Teaching there is the concerned Betsy (played by Jennifer Ehle), who happens to be engaged to the Dean, and (naturally) during the course of the investigation, happens to get involved with Abel – plotting the points of the movie’s first love triangle.
But that’s later. First, she proves her talent as a photographer and first-class Meryl Streep impersonator, and shows a somewhat nervous affection for her husband-to-be, who may just have some ulterior motives.
The River King has interesting things to say about guilt, and less interesting things to say about ghosts, but it's a really different film in a time when so many mainstream movies look like links from the same sausage press. It’s by no means great, but see it before you see something you’ll truly regret, like oh, say, The Fog.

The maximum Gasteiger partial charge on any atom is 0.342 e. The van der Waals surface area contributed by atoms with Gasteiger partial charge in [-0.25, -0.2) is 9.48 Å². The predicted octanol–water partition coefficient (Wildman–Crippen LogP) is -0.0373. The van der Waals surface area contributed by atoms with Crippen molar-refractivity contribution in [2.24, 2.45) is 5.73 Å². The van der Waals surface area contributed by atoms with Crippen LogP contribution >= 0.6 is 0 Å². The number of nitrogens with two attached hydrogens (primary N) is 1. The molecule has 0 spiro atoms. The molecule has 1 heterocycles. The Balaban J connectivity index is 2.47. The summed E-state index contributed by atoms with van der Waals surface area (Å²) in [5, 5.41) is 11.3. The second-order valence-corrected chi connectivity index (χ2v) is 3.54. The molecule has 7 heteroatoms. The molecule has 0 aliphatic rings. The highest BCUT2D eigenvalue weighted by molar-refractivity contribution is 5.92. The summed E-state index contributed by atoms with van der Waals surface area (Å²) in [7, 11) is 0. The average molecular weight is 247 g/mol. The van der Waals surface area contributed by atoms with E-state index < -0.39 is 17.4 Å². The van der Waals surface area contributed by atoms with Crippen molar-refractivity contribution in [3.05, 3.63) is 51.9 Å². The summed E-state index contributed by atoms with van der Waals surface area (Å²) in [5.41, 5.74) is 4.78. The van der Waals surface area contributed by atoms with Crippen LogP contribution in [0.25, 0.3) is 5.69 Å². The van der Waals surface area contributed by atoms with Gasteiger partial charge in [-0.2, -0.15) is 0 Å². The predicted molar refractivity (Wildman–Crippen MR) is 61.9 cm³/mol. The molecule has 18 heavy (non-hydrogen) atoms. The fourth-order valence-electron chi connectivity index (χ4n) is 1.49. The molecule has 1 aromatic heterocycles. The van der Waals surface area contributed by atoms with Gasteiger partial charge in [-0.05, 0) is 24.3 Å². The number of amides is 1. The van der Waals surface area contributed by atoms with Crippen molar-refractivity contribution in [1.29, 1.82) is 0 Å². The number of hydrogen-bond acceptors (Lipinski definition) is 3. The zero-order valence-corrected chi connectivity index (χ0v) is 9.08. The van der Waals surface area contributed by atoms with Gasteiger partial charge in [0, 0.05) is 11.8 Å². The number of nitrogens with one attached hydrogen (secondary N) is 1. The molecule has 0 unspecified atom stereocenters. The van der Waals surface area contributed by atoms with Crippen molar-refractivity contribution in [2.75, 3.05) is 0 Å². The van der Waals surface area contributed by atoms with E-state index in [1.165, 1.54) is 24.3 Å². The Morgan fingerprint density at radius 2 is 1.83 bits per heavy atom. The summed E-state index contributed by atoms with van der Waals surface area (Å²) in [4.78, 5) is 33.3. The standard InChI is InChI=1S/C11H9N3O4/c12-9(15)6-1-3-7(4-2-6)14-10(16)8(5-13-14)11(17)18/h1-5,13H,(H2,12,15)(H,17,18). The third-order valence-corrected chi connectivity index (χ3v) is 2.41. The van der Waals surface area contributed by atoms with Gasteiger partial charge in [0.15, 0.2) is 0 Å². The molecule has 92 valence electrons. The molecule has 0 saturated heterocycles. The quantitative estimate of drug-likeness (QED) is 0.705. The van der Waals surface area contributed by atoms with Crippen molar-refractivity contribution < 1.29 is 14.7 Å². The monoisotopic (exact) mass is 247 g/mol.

And from the Toronto Star on October 27th...
The River King 14A
Part murder mystery, part supernatural thriller, part psychological drama, The River King is adapted for the screen by Nick Willing from a novel by Alice Hoffman. Edward Burns plays Abel Grey, a tormented cop who appears to be projecting his own tragedy on the death of Gus Pierce, a student boarding at the local private school. Pierce's body is found in the river under the ice. His fellow cops rule the death a suicide, but they appear to be in cahoots with the school over something or other. Photos taken by a teacher, Betty Chase, seem to show a ghost. The male students engage in bloody rituals at night in the woods. Abel sees a little boy on the riverbank whom no one else sees. It's all very suspicious. Unfortunately The River King gets silly just when it should get profound. SW
Now Toronto is equally enthusiastic. Likewise Jeff Musgrave of Exclaim.